ARONVIT® For Healthier Life

Oxidative stress and inflammation in ethiology of acquired metabolic diseases

Oxidative stress is the imbalance between the production and accumulation of reactive oxygen species (ROS) in cells and tissues, and the body’s natural ability to remove excessive free radicals (1). Sustained overproduction of ROS over an extended period of time may lead to damage to the structure and function of cells, also increasing the risk of mutagenesis. Additionally, an excess of reactive oxygen species may initiate the inflammatory process, manifested in the synthesis and secretion of pro-inflammatory cytokines (2).

Closely related: oxidative stress and inflammation, are an important component in the etiology of a number of diseases, such as obesity, insulin resistance, type 2 diabetes, or cardiovascular diseases.

Obesity and its comorbid and interrelated relationships: increased blood pressure, atherogenic dyslipidaemia, and pre-diabetes / diabetes mellitus are key components of the metabolic syndrome (3). The hepatic manifestation of MS is non-alcoholic fatty liver disease (NAFLD). Just like metabolic syndrome, this systemic disorder poses a significant risk of cardiovascular disease (4).

The modification of eating habits plays a huge role in the treatment of these metabolic disorders.
The results of a number of studies indicate that an effective form of prevention and / or therapy of the above-mentioned diseases and their components may be the increase in dietary intake of polyphenols (2).

Antioxidant and anti-innflammatory effects of ARONVIT® – Own research

Products obtained from aronia berry undoubtedly fit into the increasingly popular ‘nutraceutical approach’ (7) to the problem of preventing the aforementioned metabolic disorders.

The aronia berry is distinguished by its high content of polyphenols. As shown by the results of a number of studies, it exceeds the total polyphenol content in other berries, including in raspberry, blackberry, red and blackcurrant (8), blueberry, cranberry and lingonberry (10).

Qualitative (LC-MS) and quantitative (HPLC) analysis of three batches of ARONVIT® extract (9) showed that the polyphenols contained in it include compounds belonging to anthocyanins, flavonols, flavanols, flavan-3-ols and phenolic acids (Figure 1). The dominant group of phenolic compounds identified in our extract are anthocyanins. This is confirmed by the results of published scientific reports (10, 11), which also indicate the quantitative advantage of anthocyanins among phenolic compounds identified in aroniaberry and in its preparations. The result of the qualitative and quantitative identification of anthocyanins in Aronvit® is shown in Figure 2.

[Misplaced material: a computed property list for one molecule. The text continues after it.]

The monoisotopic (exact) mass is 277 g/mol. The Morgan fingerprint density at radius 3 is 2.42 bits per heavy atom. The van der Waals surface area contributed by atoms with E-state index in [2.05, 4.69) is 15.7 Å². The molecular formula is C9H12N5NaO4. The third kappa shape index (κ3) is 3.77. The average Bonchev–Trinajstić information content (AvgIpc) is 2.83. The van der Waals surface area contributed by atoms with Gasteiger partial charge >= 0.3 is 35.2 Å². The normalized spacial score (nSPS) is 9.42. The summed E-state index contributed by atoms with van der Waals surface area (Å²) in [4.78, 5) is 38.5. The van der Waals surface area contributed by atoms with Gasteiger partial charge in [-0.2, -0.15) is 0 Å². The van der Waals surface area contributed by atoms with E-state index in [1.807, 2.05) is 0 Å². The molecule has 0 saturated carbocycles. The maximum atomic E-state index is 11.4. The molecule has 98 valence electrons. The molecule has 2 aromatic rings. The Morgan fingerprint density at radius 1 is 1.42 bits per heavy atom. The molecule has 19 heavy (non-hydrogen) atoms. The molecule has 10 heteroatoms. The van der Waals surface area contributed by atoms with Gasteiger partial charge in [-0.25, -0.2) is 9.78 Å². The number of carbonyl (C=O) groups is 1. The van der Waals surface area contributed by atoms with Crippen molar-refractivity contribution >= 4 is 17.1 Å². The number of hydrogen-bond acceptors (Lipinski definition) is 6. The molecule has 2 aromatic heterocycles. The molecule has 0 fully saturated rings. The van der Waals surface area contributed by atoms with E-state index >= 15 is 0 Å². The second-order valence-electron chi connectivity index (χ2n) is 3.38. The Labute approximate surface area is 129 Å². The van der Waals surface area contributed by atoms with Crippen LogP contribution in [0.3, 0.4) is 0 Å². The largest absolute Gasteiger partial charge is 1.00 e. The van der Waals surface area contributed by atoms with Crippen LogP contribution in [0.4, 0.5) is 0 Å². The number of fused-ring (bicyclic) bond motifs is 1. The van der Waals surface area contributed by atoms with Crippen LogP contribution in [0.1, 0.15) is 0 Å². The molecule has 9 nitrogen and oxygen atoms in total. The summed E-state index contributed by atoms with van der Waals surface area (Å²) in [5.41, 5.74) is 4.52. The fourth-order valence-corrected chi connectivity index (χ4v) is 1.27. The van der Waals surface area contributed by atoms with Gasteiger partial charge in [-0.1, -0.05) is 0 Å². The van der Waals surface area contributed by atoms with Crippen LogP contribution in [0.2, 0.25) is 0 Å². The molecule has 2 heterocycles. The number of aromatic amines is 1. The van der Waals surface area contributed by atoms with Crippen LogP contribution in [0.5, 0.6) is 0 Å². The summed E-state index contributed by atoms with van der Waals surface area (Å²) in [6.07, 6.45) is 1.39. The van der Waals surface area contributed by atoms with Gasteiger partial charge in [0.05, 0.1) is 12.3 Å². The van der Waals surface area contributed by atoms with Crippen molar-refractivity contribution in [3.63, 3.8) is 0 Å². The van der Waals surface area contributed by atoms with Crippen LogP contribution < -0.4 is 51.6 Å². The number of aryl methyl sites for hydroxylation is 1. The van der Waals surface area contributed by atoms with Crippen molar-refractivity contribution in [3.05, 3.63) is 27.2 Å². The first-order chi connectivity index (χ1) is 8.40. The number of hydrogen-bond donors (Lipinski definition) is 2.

Figure 1. Polyphenol structure in ARONVIT®
The determination was carried out by HPLC. The averaged results of analyzes of three separate batches of the extract were presented (Kucharska 2022).

Figure 2. Structure of anthocyanins in ARONVIT®
Based on determinations by HPLC. Averaged results of analyzes of three separate batches of the extract were presented (Kucharska 2022)

The total content of phenolic compounds in 3 series of ARONVIT® extract, determined by the method with the Folin-Ciocalteu reagent, calculated as gallic acid, was 63,458 mg GAE / 100 g DM of the extract (9). This naturally translated into the above-average high antioxidant activity of our extract (Table 1), also confirmed by its ability to significantly reduce lipid peroxidation in mouse RAW 264.7 macrophages (Figure 3).

Table 1. Antioxidant activity of ARONVIT® determined by spectrophotometric methods (averaged results of determinations carried out for 3 separate batches of the extract) (Kucharska 2022)

Figure 3. Effect of chokeberry extract (ARONVIT®) on MDA (malonic aldehyde) levels in LPS-stimulated RAW 264.7 mouse macrophage cells. Statistical significance of P <0.05 compared to the positive control.

  1. Negative control 2. Positive control 3. Aronvit 0.5 mcg / ml 4. Aronvit 50 mcg / ml 5. Aronvit 500 mcg / ml

In the same model of mice RAW 264.7 cells, cultured for 24h in the presence of various concentrations of ARONVIT® (range 0.5-500 µg / ml), the anti-inflammatory effect of the extract was also demonstrated. Inflammation was induced by the addition of E. coli lipopolysaccharide (LPS).

Figure 4. Effect of ARONVIT® extract on TNF-α and IL-1β levels in LPS-stimulated RAW264.7 macrophage cells. 1. Negative control 2. Positive control 3. Aronvit 0.5 mcg / ml 4. Aronvit 50 mcg / ml 5. Aronvit 500 mcg / ml

The change in the amount of interleukins was significantly different at p <0.05 compared to the positive control. Along with the increase in the concentration of aronia extract, the expression of the tested cytokines, both TNF-α and IL-1β, decreased, with a significant decrease for TNF-α. The conducted studies showed that ARONVIT® aronia extract inhibited pro-inflammatory mediators in a concentration-dependent manner within the optimal dose range. High antioxidant activity and anti-inflammatory effect of polyphenols contained in the aronia extract
are important factors contributing to its pro-health properties (12), including proven beneficial effects in the prevention and / or treatment of metabolic disorders.

Aronia extracts in the prevention and / or therapy of acquired metabolic diseases – state of knowledge

The effectiveness of aronia extracts in the prevention and / or treatment of obesity is well known. In one